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David Ellesmere is proud of 108 new council homes, but fears for future building

It was fantastic to be able to announce that the final tenants have now moved into the new council houses at Bader Close. 

Consisting of larger and smaller family homes and bungalows for those who are less mobile, it’s great to see a community is already starting to form.

Bader Close building a better ipswich

It was fantastic to be able to announce that the final tenants have now moved into the new council houses at Bader Close. 

Consisting of larger and smaller family homes and bungalows for those who are less mobile, it’s great to see a community is already starting to form. 

At 108 homes, this is the largest council house development in Ipswich for fifty years. But let’s not kid ourselves this is going to solve the very real housing problems in Ipswich. With over three thousand people on the council waiting list, it would take decades of building at this scale to make a dent. 

And that is not going to happen.

Not because we don’t have the will to do it, but because the Government is determined to stop us. 

Our ability to build new council houses came about through reforms to housing finance conceived  in the last days of the Labour Government and enacted by the Coalition Government. 

There used to be a national housing system where some councils had to pay a proportion of the their rental income to the Government for redistribution to other councils. 

Ipswich was paying around £6million to the Government.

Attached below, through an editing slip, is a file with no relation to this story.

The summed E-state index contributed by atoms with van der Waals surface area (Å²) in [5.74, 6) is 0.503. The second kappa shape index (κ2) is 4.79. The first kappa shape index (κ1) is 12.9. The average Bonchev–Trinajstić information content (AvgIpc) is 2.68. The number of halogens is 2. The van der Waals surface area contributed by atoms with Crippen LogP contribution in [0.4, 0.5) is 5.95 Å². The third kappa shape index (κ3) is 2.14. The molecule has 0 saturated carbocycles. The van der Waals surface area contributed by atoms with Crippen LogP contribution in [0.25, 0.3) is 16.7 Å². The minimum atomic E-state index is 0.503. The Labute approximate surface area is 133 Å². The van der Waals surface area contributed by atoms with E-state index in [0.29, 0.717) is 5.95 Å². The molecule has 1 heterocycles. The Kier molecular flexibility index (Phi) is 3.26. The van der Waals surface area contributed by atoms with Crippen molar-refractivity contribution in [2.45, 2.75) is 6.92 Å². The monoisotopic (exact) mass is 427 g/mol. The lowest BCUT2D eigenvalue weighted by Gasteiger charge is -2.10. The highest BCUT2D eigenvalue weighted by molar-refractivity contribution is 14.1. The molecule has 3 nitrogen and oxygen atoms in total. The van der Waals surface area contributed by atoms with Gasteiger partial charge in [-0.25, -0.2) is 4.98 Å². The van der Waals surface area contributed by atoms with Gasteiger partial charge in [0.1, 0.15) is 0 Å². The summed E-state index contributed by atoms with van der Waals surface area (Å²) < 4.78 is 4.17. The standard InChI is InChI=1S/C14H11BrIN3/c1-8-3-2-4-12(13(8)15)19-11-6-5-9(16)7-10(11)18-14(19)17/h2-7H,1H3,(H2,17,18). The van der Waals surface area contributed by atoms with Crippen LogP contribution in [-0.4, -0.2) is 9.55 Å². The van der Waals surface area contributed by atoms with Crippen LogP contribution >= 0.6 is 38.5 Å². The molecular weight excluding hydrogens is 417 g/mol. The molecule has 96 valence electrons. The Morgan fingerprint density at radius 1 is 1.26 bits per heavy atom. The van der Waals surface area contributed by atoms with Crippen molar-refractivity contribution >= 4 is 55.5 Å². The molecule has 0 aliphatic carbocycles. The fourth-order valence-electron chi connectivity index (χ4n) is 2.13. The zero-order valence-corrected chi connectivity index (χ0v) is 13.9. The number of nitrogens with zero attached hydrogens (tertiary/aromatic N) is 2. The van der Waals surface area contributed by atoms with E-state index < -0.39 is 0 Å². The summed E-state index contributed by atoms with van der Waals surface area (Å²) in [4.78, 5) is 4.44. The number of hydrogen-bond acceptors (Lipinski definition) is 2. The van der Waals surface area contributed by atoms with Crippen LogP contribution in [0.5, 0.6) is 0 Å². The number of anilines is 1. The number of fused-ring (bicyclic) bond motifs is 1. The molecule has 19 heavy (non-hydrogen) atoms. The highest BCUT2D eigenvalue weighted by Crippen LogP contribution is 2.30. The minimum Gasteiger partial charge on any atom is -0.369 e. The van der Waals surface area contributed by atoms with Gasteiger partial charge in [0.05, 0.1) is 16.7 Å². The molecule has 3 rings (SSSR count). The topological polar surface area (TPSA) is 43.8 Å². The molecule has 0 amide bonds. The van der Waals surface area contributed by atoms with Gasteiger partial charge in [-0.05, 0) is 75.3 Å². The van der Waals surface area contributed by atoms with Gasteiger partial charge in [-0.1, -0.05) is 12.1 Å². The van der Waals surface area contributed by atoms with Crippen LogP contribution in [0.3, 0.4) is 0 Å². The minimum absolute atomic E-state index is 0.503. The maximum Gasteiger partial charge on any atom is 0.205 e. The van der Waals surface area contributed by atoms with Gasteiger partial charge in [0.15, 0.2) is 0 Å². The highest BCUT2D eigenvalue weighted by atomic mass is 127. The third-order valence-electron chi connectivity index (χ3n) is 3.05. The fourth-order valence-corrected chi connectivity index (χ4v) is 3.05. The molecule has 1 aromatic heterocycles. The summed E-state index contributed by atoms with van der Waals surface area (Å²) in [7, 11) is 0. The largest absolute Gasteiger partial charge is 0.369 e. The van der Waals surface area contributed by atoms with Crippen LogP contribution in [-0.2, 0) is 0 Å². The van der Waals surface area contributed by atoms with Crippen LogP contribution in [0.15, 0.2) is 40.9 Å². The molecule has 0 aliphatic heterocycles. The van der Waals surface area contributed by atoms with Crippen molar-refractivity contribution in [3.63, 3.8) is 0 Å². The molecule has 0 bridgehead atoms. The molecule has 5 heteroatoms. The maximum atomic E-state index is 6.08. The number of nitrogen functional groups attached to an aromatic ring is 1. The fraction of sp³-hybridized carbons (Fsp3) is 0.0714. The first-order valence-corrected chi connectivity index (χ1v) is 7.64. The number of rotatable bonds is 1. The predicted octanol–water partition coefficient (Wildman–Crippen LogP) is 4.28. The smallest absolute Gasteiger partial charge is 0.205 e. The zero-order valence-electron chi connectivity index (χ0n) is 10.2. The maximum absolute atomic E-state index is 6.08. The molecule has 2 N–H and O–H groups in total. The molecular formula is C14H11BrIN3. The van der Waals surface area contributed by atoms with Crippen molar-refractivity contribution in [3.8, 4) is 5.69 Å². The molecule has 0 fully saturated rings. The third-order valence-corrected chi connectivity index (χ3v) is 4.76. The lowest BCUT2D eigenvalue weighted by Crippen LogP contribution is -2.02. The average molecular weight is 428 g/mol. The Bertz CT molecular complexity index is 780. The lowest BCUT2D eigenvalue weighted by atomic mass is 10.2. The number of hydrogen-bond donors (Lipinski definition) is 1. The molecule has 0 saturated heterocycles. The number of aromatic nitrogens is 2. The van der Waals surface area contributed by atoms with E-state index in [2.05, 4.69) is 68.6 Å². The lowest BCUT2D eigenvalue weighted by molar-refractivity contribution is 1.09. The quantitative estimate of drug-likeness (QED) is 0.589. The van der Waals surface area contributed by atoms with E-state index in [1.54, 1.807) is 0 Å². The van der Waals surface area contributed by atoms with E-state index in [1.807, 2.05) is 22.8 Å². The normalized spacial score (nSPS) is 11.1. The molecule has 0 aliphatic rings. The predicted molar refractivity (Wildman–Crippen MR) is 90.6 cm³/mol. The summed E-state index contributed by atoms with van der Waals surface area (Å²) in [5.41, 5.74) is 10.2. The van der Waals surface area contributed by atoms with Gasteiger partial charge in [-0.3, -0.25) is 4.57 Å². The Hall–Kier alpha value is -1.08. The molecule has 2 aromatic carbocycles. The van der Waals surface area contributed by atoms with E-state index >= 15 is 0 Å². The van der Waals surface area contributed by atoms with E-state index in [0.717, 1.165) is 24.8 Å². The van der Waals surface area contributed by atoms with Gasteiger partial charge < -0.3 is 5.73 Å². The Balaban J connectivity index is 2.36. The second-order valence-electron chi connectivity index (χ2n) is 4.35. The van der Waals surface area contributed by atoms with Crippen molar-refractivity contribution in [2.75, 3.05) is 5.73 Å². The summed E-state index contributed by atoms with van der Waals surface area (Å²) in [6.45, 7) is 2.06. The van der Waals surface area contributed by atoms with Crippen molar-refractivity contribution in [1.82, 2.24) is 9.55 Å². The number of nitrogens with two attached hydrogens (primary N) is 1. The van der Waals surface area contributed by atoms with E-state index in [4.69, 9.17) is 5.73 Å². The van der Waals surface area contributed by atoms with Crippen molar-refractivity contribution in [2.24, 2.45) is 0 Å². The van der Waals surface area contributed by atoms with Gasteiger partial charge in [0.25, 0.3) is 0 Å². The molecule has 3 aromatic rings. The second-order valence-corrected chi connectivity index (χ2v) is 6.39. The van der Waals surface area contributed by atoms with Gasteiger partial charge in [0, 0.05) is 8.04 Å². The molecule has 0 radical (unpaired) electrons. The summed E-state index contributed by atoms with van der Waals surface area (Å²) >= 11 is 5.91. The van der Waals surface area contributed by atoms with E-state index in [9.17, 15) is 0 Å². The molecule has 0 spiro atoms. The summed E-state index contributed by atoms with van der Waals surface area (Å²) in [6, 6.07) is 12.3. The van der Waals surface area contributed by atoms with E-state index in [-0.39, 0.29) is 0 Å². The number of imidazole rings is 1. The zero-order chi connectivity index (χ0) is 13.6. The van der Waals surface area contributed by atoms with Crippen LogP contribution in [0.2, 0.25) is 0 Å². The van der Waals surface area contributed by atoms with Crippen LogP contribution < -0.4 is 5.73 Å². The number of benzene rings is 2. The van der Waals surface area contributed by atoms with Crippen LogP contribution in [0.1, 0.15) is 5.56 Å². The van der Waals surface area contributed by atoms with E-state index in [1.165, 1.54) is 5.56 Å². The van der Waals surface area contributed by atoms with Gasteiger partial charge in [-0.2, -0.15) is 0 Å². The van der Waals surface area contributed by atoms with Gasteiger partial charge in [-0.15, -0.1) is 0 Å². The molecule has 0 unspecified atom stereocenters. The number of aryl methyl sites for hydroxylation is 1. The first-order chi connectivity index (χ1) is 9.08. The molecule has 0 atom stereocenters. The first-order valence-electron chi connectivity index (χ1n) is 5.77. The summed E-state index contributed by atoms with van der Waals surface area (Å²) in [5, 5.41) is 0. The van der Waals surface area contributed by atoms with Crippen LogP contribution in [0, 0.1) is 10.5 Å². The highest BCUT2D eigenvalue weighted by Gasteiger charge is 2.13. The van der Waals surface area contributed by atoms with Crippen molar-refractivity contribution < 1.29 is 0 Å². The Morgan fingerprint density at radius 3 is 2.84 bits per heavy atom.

The reforms meant we could buy our way out of this system by taking on around £100 million of debt. This sounds like a lot but was the equivalent of a mortgage of £20,000 on each council house. 

Crucially, even with the repayment of this debt over 30 years we could still maintain all our houses and be better off by around £5 million a year. This is the money we have been using to build new houses. 

But this is now under threat from changes in a new Housing Bill going through Parliament. 

Our 30 year business plan assumed rents would rise according to a Government formula which increased in line with inflation. The Government is now changing this formula so that rents must fall by 1% a year.  

New “pay to stay” rules mean households with a “high” joint income of £30,000 will have to pay “market rents” - an increase of around 25% on what they are currently paying. This money can’t be used by the council to build more houses - it is confiscated by the Government. 

What’s worse, the money taken by the Government is based on how many “high income” households the Government thinks you have. If they’re wrong we could have to pay them more  than we’re actually receiving. 

It’s a similar situation with the Government’s plans to force councils to sell “high value” houses when they become vacant. Again the money goes to the Government. Again it is based on how many houses the Government thinks will become vacant in a year. You have to pay the Government whether the homes become vacant or not. 

Taken together these measures mean that the 30 year housing business plan of every council in the country has been blown apart. Income will be millions of pounds less than predicted. 

Obviously our priority has to be to maintain our existing houses. This inevitably means that fewer new homes will be built. 

In Ipswich we had intended to build 100 new council homes a year for the foreseeable future. 

It now looks like our housing programme could grind to a halt through lack of funds by the end of this parliament. 

This is an odd decision to make for a Government that says it is committed to building more houses. 

But an entirely logical one for a Government that is determined to kill off council housing for good.

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